Just because you're an Apple aficionado doesn't mean you can't load up your iPhone with Google apps. Here are 10 of the best.
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(Image: TARIK KIZILKAYA/iStockphoto)
The everlasting war between Apple fanboys and slavish devotees of Google's Android operating system has resulted in many famously heated flame wars, with each side castigating the other for being blind followers while lauding their preferred platform's superiority on any number of fronts.
However, it seems the two companies have been able to somehow get along -- at least on a certain level -- as evidenced by the healthy number of mobile applications developed by Google that are available on Apple's App Store.
Even die-hard Apple fans would most likely admit that the company's mapping application doesn't hold a candle to Google's far-reaching (and far more accurate) Maps app. At the same time, Google's Chrome mobile search engine application is a reasonably mandatory download for anyone who owns a smartphone.
In a similar vein to Google Maps, the company's Earth application is also a blast, allowing users to spin around the world and check out destinations near and far.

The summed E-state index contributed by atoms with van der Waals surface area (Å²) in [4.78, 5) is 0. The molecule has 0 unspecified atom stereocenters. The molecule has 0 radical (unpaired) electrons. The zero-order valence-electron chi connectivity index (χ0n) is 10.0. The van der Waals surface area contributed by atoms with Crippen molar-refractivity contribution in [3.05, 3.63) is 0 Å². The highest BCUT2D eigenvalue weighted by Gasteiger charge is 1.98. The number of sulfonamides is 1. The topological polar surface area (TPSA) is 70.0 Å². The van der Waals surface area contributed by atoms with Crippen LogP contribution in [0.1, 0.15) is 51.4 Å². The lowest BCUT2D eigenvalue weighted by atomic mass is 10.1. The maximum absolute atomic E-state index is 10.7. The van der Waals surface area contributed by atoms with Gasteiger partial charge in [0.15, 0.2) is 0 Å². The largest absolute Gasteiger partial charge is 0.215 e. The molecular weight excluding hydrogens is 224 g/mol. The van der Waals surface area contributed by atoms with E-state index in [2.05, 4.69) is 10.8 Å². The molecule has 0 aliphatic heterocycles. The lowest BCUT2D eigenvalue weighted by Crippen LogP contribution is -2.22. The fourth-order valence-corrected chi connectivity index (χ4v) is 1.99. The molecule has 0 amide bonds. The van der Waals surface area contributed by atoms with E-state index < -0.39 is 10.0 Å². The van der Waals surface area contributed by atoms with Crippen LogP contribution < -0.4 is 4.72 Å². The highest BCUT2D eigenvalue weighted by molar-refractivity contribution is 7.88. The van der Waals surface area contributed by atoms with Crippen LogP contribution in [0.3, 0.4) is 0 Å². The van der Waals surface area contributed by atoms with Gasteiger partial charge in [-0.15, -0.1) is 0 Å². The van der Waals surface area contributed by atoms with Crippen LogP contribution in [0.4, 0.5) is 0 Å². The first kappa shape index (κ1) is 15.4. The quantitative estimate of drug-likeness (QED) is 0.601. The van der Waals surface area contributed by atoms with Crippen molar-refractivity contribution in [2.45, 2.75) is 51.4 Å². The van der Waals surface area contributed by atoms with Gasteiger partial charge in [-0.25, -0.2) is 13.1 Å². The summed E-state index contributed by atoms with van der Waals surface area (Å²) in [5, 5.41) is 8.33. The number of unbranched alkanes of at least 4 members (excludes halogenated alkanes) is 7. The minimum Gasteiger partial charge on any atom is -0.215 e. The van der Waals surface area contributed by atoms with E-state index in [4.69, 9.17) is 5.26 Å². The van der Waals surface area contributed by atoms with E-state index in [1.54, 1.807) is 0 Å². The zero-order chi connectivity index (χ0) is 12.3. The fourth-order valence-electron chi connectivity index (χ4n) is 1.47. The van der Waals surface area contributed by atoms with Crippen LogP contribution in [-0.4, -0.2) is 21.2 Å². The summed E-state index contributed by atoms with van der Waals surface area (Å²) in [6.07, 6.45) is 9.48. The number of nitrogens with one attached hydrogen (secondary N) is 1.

On the productivity front, there's Sheets, which lets users create, edit, and collaborate with others on spreadsheets from an iPhone or iPad, as well as Translate, which features translation for an astounding 90 languages. Finally, access files from your iPhone with Google's free online storage service, Drive.
There are a total of 44 Google applications available for download. We can't cover them all, so we've picked 10 that we think represent great examples of cross-platform collaboration.
Best of all, these applications are free, so you don't have to worry about shelling out your hard earned cash to the competition -- even if these downloads make your iPhone even more beloved to you.
(All images courtesy of the Apple App Store)
Nathan Eddy is a freelance writer for InformationWeek. He has written for Popular Mechanics, Sales & Marketing Management Magazine, FierceMarkets, and CRN, among others. In 2012 he made his first documentary film, The Absent Column. He currently lives in Berlin. View Full Bio
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